This most recent jump into Jo and Booker's past contains the same riveting dark mystery
This issue continues to use some of the most powerful devices that Brubaker has used in Fatale. Throughout the series, he has used the feeling of an omniscient, powerful evil that is out there and in the shadow, sort of outside the vision of the reader. In this issue, we see Jo, compelled to continue on in her desire to understand her fate. As she later does, in this issue of her life during WWII, Jo is swept forward by a need that is never fully explained. We know she feels this need intently. Is the need from inside, from the unnamed demon that Bishop and his cadre worship, or some other unseen power from the unseen world that is always there but not ever understood and explained? Brubaker does not tell us, but we see Jo, despite her supernatural charm, recklessly trying to find information that will enable to understand her life.
Booker is somehow gifted with the ability to see that there is more to the world than the rest of us. He doesn't understand it, but knows it is there. Somehow Booker ends up in the war in the Carpathian mountains, where Bishop is and where Jo is lured. Again we don't know how Booker ends up there in the war, but we are left to think that it is not chance. We see the Booker that Jo later tells Raines, the reporter, that was not always a corrupt cop, but a courageous man too. But we don't know what coincidence of force brought him to Romania but can be satisfied that all is not as it seems. Brubaker paints just enough of that shade into the background that we know it is there.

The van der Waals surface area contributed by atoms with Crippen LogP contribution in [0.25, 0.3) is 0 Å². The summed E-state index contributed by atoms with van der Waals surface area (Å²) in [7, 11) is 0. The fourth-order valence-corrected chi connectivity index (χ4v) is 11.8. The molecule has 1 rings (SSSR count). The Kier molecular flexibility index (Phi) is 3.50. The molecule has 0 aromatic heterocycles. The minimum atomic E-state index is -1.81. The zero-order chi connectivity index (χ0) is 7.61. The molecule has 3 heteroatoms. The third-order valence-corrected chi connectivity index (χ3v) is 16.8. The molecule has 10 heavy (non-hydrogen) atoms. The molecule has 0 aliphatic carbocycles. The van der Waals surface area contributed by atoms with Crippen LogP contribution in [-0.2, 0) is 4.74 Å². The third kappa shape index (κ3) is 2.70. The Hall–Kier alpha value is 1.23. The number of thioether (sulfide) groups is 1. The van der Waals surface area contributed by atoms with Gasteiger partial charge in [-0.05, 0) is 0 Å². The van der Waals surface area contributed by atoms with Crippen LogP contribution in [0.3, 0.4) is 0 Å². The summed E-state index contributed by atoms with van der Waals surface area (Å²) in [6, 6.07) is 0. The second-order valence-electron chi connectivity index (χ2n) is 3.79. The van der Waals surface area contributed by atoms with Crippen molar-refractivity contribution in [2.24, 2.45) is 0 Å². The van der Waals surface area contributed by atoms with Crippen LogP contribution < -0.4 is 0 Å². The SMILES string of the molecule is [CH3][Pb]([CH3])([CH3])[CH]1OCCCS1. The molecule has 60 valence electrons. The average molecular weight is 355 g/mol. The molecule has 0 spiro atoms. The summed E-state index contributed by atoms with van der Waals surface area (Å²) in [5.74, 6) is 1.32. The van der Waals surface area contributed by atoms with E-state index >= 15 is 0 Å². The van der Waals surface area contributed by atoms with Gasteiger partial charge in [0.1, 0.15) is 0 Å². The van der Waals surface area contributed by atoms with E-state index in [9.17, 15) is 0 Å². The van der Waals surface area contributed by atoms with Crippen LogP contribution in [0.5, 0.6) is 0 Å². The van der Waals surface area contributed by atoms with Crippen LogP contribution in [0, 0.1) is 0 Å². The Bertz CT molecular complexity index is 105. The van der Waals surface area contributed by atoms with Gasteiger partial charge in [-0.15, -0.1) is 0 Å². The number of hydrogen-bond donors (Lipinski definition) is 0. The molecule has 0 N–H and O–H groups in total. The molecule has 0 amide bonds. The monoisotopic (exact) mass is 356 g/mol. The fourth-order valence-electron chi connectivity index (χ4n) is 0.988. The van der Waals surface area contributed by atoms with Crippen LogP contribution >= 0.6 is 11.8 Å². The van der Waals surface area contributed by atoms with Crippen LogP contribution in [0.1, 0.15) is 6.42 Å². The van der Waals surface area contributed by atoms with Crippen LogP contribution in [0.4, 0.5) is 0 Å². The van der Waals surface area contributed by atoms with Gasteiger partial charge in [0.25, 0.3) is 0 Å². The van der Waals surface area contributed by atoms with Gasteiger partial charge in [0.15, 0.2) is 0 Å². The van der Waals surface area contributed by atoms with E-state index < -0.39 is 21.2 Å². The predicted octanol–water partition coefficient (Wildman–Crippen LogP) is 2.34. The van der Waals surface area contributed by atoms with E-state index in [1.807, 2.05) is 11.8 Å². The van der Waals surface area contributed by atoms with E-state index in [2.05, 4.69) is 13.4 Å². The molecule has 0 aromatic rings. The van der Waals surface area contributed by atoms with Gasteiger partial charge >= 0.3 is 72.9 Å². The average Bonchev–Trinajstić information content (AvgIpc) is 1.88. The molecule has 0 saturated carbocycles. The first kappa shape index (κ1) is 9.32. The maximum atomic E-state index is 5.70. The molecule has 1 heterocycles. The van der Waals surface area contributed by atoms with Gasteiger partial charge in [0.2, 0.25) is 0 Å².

So Booker rescues Jo and away they go together. Jo is never happy. She knows that this is just temporary. She feels safety with him for now and companionship with someone that knows that the world is not as it seems to others. But she is doomed to always be looking over her shoulder for the unknown dark evil that she is somehow tied to.
Booker is also doomed as we already know. He knows there is more to the world and knows Jo has some irresistible pull on him that makes him want to be with her and protect her. It is not love or reason.
So the issue does a great job of continuing to give us more history of Jo's tragic curse and with its twin aspects of her ability to manipulate any man on earth except the demons that relentlessly hunt her for her body and soul which they desire to sacrifice to an unknown master. The pacing of the book is perfect. Brubaker never pushes the plot so fast that we feel that the action has outrun our understanding. He also expertly gives us just enough background to continue to lead us on in this bizarre saga. While this issue isn't groundbreaking or the most impactful of the run, it is again very entertaining and continues to lead the reader on wanting to read more. One amazing trick is that while there are not true heroes, Jo and her thralls somehow outwit Bishop and his cult fanatics through desperate tactics. I don't know where the plot is heading and I don't care. Each book individually is compelling enough for me to want to keep going.